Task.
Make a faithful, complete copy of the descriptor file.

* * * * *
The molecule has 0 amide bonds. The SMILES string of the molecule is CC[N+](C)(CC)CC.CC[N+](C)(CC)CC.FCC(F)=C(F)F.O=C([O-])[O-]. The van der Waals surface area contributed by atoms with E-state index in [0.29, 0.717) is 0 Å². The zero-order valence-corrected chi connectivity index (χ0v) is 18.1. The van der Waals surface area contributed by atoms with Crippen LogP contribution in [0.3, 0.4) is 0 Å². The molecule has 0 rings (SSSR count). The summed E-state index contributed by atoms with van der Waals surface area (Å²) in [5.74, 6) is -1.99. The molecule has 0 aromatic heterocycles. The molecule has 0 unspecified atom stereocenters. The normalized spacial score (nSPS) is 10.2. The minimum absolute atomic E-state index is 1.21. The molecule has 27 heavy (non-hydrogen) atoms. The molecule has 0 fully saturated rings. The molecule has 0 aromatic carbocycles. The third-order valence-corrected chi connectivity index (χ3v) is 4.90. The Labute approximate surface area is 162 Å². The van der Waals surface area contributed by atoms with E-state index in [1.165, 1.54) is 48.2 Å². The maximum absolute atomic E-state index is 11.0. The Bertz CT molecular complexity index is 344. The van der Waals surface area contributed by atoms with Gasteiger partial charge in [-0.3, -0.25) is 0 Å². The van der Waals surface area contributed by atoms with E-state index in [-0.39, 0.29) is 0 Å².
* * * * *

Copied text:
The molecule has 0 amide bonds. The SMILES string of the molecule is CC[N+](C)(CC)CC.CC[N+](C)(CC)CC.FCC(F)=C(F)F.O=C([O-])[O-]. The van der Waals surface area contributed by atoms with E-state index in [0.29, 0.717) is 0 Å². The zero-order valence-corrected chi connectivity index (χ0v) is 18.1. The van der Waals surface area contributed by atoms with Crippen LogP contribution in [0.3, 0.4) is 0 Å². The molecule has 0 rings (SSSR count). The summed E-state index contributed by atoms with van der Waals surface area (Å²) in [5.74, 6) is -1.99. The molecule has 0 aromatic heterocycles. The molecule has 0 unspecified atom stereocenters. The normalized spacial score (nSPS) is 10.2. The minimum absolute atomic E-state index is 1.21. The molecule has 27 heavy (non-hydrogen) atoms. The molecule has 0 fully saturated rings. The molecule has 0 aromatic carbocycles. The third-order valence-corrected chi connectivity index (χ3v) is 4.90. The Labute approximate surface area is 162 Å². The van der Waals surface area contributed by atoms with E-state index in [1.165, 1.54) is 48.2 Å². The maximum absolute atomic E-state index is 11.0. The Bertz CT molecular complexity index is 344. The van der Waals surface area contributed by atoms with Gasteiger partial charge in [-0.3, -0.25) is 0 Å². The van der Waals surface area contributed by atoms with E-state index in [-0.39, 0.29) is 0 Å².